A problem with proofs of the existence of God

By dkl9, written 2024-015, revised 2024-015 (0 revisions)

Many arguments purport to prove the existence of "God". Here are a few.

  1. The world exists, and is interesting, and its existence warrants explanation, or an identifiable cause. Thus there is a creator: God.
  2. A thing is better if it exists than if it does not exist, so the best possible thing is one that exists. God is the best possible thing and exists.
  3. Consciousness is weird. Current physics does not suffice, and maybe physics never will suffice. So something else is going on, which involves God.
  4. Organisms exist, and are very complex. Even once the world exists with its laws of physics, life wouldn't show up by chance. Thus some agent got life started: God.

Those arguments are valid. The premises are questionable but not absurd. Problems show up only before and after the kinds of arguments isolated here.

The main reason to prove the existence of God is to justify a religion. The main problem with these proofs is that "God" is a slippery word with inconsistent meaning. Justifying a religion requires that you prove the existence of not just any "God", but a powerful entity which cares about the actions of humans in a way largely (but not exactly) aligned with common intuitive morality. Justifying any particular religion introduces more constraints (usually many, weirdly specific constraints) on the traits of that "God".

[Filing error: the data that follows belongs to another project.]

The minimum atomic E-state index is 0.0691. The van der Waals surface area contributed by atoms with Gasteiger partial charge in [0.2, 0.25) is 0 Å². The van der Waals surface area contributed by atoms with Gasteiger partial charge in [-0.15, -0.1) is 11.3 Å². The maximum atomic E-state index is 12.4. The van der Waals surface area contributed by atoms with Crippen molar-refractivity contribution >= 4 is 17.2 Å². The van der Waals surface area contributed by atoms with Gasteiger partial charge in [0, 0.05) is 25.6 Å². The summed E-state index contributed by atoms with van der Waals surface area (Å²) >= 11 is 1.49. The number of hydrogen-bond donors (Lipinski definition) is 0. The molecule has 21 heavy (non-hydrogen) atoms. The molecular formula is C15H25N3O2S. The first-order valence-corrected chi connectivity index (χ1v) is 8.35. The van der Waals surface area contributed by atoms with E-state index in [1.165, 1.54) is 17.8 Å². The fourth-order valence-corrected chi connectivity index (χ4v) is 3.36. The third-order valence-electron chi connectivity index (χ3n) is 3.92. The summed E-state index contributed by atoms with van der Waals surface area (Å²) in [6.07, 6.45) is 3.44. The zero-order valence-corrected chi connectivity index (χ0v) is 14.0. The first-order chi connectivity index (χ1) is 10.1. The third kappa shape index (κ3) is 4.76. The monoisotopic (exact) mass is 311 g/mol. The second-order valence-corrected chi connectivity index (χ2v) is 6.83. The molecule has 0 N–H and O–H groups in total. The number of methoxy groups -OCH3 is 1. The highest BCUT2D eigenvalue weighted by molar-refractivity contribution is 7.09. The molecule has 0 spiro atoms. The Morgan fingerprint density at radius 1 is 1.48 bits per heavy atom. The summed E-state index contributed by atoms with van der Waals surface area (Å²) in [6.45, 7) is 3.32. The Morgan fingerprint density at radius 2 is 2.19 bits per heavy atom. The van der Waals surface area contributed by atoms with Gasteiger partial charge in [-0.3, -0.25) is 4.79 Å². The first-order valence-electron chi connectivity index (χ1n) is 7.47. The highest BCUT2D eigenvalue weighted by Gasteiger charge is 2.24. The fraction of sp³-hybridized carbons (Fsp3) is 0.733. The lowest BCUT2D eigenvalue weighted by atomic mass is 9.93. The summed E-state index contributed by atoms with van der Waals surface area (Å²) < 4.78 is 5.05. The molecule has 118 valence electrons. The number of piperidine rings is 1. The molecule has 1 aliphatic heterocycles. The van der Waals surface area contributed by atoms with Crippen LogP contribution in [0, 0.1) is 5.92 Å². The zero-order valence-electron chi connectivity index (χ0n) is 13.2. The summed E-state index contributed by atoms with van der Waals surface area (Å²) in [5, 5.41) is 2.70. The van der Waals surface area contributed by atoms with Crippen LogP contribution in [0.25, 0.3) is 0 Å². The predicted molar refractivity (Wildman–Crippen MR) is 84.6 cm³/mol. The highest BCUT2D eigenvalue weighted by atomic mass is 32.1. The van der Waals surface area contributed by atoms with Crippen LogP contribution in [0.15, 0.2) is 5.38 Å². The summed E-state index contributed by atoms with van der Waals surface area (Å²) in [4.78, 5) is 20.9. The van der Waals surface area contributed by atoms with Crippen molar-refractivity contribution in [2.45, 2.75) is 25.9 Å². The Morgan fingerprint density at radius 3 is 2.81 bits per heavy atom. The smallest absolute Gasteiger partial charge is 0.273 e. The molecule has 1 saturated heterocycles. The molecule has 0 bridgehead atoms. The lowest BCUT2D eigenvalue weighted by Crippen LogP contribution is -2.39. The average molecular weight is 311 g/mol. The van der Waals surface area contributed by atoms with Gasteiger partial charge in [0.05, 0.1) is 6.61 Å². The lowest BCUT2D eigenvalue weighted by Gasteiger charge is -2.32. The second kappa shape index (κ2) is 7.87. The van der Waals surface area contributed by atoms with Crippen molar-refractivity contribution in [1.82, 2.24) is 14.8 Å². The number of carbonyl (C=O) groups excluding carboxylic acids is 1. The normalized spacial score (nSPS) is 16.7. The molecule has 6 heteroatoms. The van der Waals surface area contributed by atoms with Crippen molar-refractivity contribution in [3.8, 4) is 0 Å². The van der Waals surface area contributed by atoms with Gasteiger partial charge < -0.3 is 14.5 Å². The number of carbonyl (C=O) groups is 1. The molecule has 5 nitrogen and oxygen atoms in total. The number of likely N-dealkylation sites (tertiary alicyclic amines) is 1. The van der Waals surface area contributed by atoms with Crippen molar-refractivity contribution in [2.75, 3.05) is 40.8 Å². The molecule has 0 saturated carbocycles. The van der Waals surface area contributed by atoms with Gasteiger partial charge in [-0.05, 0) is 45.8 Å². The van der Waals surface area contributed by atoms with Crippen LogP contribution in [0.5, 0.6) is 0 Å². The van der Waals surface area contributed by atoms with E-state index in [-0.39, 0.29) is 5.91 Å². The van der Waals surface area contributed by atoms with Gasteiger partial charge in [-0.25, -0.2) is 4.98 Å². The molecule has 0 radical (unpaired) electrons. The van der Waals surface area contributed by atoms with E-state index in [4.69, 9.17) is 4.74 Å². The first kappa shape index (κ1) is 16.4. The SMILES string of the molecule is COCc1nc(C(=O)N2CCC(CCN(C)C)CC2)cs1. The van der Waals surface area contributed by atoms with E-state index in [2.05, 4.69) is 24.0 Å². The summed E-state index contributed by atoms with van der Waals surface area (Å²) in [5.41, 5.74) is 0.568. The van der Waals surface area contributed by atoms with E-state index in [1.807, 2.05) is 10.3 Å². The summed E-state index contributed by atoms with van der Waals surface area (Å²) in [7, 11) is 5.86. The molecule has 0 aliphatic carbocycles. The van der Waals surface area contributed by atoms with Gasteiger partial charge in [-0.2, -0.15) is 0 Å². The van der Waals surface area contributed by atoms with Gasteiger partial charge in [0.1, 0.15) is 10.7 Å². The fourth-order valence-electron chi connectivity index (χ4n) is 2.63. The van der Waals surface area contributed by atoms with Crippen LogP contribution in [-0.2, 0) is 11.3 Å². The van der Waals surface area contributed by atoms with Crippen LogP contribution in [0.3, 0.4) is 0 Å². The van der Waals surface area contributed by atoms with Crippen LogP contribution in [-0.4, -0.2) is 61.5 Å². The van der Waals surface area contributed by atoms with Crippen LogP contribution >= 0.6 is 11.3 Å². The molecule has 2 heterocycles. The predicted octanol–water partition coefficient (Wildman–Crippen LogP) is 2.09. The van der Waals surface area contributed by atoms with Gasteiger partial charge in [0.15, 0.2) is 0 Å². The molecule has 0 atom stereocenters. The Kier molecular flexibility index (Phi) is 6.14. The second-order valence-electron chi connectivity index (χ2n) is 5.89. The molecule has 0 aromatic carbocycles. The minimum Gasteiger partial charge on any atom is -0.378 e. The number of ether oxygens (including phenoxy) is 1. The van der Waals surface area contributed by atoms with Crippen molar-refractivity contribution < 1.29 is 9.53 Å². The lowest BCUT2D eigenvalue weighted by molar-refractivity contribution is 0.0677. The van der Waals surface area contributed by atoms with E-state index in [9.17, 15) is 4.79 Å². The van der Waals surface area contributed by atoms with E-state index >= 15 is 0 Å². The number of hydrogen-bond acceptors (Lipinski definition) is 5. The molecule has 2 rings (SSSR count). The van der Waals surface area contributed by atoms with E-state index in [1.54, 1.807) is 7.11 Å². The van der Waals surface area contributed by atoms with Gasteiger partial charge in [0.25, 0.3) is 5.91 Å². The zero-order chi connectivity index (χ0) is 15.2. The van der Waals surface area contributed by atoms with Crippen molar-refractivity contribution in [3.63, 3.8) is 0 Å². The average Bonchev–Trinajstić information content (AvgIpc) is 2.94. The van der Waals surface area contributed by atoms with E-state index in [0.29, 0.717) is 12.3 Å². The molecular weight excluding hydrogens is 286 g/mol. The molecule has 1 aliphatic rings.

The arguments given above correctly prove that there are things that could reasonably be called "God". Respectively:

  1. something that made a universe
  2. something maximally good
  3. something enabling consciousness to exist and interact with the world
  4. something that made life

Atheists sometimes like to apply Occam's Razor to God, saying that they have no need of that hypothesis. A less drastic application, more valid in light of these "proofs", reminds us that the "God"s introduced in the proofs are most likely the simplest entities fulfilling their role in the proof, and need not have other traits. To prove that there is a powerful entity caring about human actions, one needs further evidence that the entity under concern cares about human actions. Abstract entities concluded from common proofs do not justify any religions.

Juxtaposing the proofs given here doesn't even prove that the creator of the universe is maximally good, or that the creator of the universe also created life, sith there is no evidence — not from just those proofs, at least — that the target of each proof is the same thing. People only think otherwise by sloppily equating the inconsistently-reused word "God".

There exists God, just not at all the God people are supposed to care about.